Results

Clinical findings

Two affected male subjects (II: 5, III: 1) available at the time of clinical examination presented with bilateral congenital nuclear cataracts, one of whom received cataract surgery at the age of 30 years. Additional ocular features recorded in the affected subjects include microcornea, high myopia, nystagmus and strabismus. Brachymetacarpia was noted in both affected male subjects, and characteristic facial features of a long narrow face and prominent nose were exhibited by one male subject (II: 5). Mild mental retardation and diastema were observed in the other male subject (III: 1); the teeth of the other affected male (II: 5) could not be evaluated because of tooth loss due to aging. Heterozygous obligate carrier females (II: 2, III: 7) received cataract surgery a long time before the family was recruited for the present study. Nonocular features observed included brachymetacarpia in both carriers (II: 2, III: 7) and diastema in one (III: 7). A detailed description of the clinical features of the affected and carrier family members are summarized in Table 1.
Table 1

Clinical features of affected and carrier members of the NHS family

Disease phenotype

II:5 (affected)

III:1 (affected)

II:2 (carrier)

III:7 (carrier)

Ocular features

Bilateral congenital cataract

+

+

+

+

Microcornea

+

+

+

+

Nystagmus

+

+

+

+

Microphthalmia

-

-

-

-

High myopia

+

+

+

+

Strabismus

+

+

+

+

Non-ocular features

Brachymetacarpia

+

+

+

+

Prominent nose

+

-

-

-

Long and narrow face

+

-

-

-

Diastema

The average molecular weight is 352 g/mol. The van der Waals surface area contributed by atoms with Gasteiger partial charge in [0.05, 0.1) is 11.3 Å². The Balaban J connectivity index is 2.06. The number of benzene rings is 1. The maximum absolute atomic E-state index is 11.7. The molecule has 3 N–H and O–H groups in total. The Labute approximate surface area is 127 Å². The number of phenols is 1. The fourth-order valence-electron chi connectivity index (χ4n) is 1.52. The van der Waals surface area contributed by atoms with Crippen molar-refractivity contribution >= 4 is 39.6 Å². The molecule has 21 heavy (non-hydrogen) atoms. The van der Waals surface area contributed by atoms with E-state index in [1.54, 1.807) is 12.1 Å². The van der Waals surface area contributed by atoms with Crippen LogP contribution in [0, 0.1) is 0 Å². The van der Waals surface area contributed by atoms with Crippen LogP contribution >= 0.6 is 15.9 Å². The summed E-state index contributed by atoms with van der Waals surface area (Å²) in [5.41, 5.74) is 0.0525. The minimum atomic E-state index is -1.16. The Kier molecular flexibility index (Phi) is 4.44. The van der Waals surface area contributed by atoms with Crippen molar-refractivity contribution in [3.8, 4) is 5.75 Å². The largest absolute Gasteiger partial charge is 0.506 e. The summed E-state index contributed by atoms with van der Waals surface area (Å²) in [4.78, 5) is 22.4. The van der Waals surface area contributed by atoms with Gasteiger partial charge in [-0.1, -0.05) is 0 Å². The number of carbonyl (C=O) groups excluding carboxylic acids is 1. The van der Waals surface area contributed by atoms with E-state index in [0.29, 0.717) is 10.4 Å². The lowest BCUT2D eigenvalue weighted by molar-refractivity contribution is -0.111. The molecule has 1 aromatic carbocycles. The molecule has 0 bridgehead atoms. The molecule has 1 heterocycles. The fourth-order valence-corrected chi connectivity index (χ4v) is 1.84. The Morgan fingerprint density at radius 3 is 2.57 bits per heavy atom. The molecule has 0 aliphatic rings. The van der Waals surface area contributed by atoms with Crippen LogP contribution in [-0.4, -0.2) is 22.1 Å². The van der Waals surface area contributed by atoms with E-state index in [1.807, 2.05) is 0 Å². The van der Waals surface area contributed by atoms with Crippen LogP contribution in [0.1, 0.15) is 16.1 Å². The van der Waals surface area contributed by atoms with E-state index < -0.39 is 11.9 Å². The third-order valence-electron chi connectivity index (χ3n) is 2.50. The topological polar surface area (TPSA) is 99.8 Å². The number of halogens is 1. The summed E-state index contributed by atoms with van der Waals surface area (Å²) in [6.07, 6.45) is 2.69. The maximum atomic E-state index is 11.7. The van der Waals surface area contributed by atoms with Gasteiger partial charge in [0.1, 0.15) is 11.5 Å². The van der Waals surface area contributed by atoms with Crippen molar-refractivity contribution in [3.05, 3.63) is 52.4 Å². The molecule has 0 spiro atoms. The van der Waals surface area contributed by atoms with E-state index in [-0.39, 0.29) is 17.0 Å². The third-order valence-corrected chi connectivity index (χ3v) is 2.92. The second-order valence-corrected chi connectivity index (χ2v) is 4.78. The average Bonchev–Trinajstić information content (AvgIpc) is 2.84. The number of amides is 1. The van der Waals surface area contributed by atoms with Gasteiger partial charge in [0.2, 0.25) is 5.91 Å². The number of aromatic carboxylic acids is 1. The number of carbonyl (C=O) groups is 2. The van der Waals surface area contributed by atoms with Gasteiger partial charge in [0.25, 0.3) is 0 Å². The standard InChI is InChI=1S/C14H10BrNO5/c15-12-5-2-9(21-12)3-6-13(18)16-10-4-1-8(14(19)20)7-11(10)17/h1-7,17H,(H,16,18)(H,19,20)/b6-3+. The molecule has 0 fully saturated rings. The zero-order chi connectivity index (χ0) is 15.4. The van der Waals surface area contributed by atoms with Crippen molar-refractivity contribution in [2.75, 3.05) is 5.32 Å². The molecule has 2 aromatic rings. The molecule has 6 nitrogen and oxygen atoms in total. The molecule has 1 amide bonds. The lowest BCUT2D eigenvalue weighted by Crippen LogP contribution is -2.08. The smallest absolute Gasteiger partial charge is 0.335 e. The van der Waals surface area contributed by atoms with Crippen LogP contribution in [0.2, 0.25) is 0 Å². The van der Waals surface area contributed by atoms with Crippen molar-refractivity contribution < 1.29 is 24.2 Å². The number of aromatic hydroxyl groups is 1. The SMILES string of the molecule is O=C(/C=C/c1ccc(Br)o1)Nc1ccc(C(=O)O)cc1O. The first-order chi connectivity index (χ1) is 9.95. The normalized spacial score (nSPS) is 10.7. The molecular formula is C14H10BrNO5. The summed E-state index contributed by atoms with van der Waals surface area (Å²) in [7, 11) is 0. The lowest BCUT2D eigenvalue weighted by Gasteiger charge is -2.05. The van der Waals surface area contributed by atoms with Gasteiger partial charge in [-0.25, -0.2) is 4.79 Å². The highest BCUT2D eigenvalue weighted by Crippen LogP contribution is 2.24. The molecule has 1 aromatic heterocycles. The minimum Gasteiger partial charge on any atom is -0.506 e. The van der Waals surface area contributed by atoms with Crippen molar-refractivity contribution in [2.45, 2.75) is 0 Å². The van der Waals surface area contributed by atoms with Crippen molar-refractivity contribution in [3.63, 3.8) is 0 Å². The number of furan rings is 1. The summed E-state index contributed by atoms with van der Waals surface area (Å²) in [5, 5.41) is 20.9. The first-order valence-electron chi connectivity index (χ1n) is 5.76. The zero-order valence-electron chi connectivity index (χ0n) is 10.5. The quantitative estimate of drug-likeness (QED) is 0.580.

NA

+

NA

+

Mental retardation

-

+

-

-

NA not available

Exome sequencing identified an NHS splice site variation

Exome sequencing generated 4.93 Gb of sequence data, allowing the targeted region of the genome to be examined more than 50 times. A summary of the whole-exome sequencing results is provided in Additional file 1. Exome sequencing initially identified 24,403 coding SNVs and InDels. After the filtering procedure, 11,992 variants were retained, including exonic nonsynonymous and splice site mutations and InDels. Among these, 2226 variants were found to be low-frequency (MAF < 0.01) polymorphisms in the ESP6500 and 1000 Genomes databases (See Additional file 2). For this study, we focused only on variants detected in reported cataract-causing genes. These included c.G451A and c.1045 + 2T > A in the PAX6 and NHS genes, respectively (See Additional file 3). These two variants were further validated by Sanger sequencing of 10 family members (including male member II: 3 who underwent exome sequencing) and one fetus. Only NHS gene mutation c.1045 + 2T > A was detected in all 6 patients but not in 4 unaffected family members and 200 control subjects. The fetus was identified as a heterozygote (m/+). The identified mutation causes a T-to-A transversion in the splice donor site of intron 4 of the NHS gene. The pathogenic sequence variant reported here was found in the heterozygous state (m/+) in obligate carrier females and in a hemizygous state (m) in affected males, co-segregating with the disease phenotype as an X-linked recessive trait.

RT-PCR and sequencing